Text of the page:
Editor's Notes: September 2009

It’s family travel time again at Recommend, a market segment that’s remained remarkably strong and has shown surprising strength this past summer as the country struggles slowly out of the recession. Virginia Chaves, director of global tour operations for Picasso Tours, for example, says family travel has been very strong this summer with a lot of business booked in June. “It’s unusual to see that much business booking and traveling within 45 days for our destinations—everything we’re doing is a long-haul destination.” And, according to Chaves, one of the big reasons is the change in the marketplace—not just because of the economy—changes that have come since the aftermath of 9/11 and the market and supplier changes in family accommodations, services and marketing focus spurred by the incredible rise in family and multi-generational travel. “I think more and more people are realizing that they are able to travel with their kids easily because the destinations welcome them and make it more affordable for them,” she says. Indeed, says Wildland Adventures’ president, Kurt Kutay, “We started in Costa Rica, where demand has remained and the infrastructure and facilities have matured to the point where we can offer five different age- and activity-friendly tours.” He adds that, “The family market is amazing, a booming niche that produces not only kind-of-easy-to-sell group travel, but a niche that has a high enlistment of repeat travelers.” Globus, too, is very happy with its family travel business this year, both domestically and internationally. Jennifer Halboth, director of marketing for the Globus Family of Brands, points out that one of its brands, Monograms, is one they particularly recommend for families as the ideal family travel style, because family travelers can avoid the bus tour scenario but still get support from local Monograms guides. The reason for all this, of course, is demand.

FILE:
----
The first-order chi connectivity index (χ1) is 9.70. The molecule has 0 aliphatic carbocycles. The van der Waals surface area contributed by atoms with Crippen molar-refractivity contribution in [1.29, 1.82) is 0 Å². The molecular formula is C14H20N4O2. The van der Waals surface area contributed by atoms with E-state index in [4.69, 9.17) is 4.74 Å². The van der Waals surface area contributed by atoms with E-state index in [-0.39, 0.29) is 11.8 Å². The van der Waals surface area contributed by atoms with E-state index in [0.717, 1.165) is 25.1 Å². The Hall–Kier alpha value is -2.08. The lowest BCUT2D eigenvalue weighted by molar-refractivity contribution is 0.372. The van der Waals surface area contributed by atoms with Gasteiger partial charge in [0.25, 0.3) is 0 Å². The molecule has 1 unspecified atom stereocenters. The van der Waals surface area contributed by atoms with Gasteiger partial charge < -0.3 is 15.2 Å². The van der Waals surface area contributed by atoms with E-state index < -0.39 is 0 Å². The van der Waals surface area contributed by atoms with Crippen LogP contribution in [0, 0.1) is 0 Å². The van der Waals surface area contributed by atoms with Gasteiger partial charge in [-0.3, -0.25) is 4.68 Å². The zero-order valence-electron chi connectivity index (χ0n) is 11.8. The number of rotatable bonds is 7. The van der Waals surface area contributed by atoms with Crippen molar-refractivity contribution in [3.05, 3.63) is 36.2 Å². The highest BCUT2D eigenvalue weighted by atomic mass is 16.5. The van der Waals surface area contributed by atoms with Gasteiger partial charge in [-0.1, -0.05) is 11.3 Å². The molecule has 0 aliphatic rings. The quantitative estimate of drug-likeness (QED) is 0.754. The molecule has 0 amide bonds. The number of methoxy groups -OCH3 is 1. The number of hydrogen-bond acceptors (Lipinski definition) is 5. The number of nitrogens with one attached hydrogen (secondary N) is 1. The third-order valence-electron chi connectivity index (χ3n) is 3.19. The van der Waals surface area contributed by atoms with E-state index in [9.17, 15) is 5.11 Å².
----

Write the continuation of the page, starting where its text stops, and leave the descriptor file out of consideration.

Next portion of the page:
And in our view, probably the two biggest elements that changed the dynamics of family travel was the cruise industry and the growth of all-inclusive resort product. The latter made more exotic family travel more affordable for the middle class and the growth of the cruise industry and the proliferation of the overall cruise industry fleet and the family services it offered, made family travel more affordable for the masses.

st. vincent and the grenadines specialist program In this issue we welcome our newest education program offering—the St. Vincent and the Grenadines Specialist Program, highlighting one of the Caribbean’s most beautiful regions. This in-depth program will introduce you to exotic locales and superb accommodation options—all with a freshness and an overall island destination appeal your Caribbean-loving clientele will jump at the chance of experiencing. So take the specialist course in this issue or online (available at recommend.com/education) to become a St. Vincent and the Grenadines Specialist and reap the sales rewards and the benefits being offered to you by the St. Vincent and the Grenadines Tourism Authority, including free FAM trip opportunities and continuing education credit from The Travel Institute and the Canadian Institute of Travel Counsellors.

correction In Recommend’s July issue, in the New Zealand: Taking the Kiwi Leap in Queenstown feature, we printed the wrong phone number for Down Under Answers. The correct number is (877) 888-6227. We apologize for the misprint.

next month
Break out the top hat and sequined ball gowns—it’s time for our second Spa & Luxury issue of the year, highlighting the world’s most exotic and sensuous spas alongside some of the most drop-dead gorgeous resorts and hotels your high-end clients will love. In the meantime, have a great read.